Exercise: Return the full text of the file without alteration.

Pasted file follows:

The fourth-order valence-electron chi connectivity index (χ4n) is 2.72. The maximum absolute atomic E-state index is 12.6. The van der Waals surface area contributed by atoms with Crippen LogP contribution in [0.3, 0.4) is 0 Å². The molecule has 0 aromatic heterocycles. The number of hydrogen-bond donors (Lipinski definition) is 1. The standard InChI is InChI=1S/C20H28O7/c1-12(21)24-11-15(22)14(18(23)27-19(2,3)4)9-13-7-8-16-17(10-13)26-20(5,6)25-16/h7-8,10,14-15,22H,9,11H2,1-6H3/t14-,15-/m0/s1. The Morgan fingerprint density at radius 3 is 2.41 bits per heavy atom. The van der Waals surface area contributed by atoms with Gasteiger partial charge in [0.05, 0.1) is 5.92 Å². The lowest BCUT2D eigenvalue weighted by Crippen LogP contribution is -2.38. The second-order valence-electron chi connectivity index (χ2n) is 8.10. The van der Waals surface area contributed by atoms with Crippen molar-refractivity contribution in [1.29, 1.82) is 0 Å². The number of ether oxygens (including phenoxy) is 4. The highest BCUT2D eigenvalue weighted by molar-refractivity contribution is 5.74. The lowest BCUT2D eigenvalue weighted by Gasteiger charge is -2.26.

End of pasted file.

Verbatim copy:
The fourth-order valence-electron chi connectivity index (χ4n) is 2.72. The maximum absolute atomic E-state index is 12.6. The van der Waals surface area contributed by atoms with Crippen LogP contribution in [0.3, 0.4) is 0 Å². The molecule has 0 aromatic heterocycles. The number of hydrogen-bond donors (Lipinski definition) is 1. The standard InChI is InChI=1S/C20H28O7/c1-12(21)24-11-15(22)14(18(23)27-19(2,3)4)9-13-7-8-16-17(10-13)26-20(5,6)25-16/h7-8,10,14-15,22H,9,11H2,1-6H3/t14-,15-/m0/s1. The Morgan fingerprint density at radius 3 is 2.41 bits per heavy atom. The van der Waals surface area contributed by atoms with Gasteiger partial charge in [0.05, 0.1) is 5.92 Å². The lowest BCUT2D eigenvalue weighted by Crippen LogP contribution is -2.38. The second-order valence-electron chi connectivity index (χ2n) is 8.10. The van der Waals surface area contributed by atoms with Crippen molar-refractivity contribution in [1.29, 1.82) is 0 Å². The number of ether oxygens (including phenoxy) is 4. The highest BCUT2D eigenvalue weighted by molar-refractivity contribution is 5.74. The lowest BCUT2D eigenvalue weighted by Gasteiger charge is -2.26.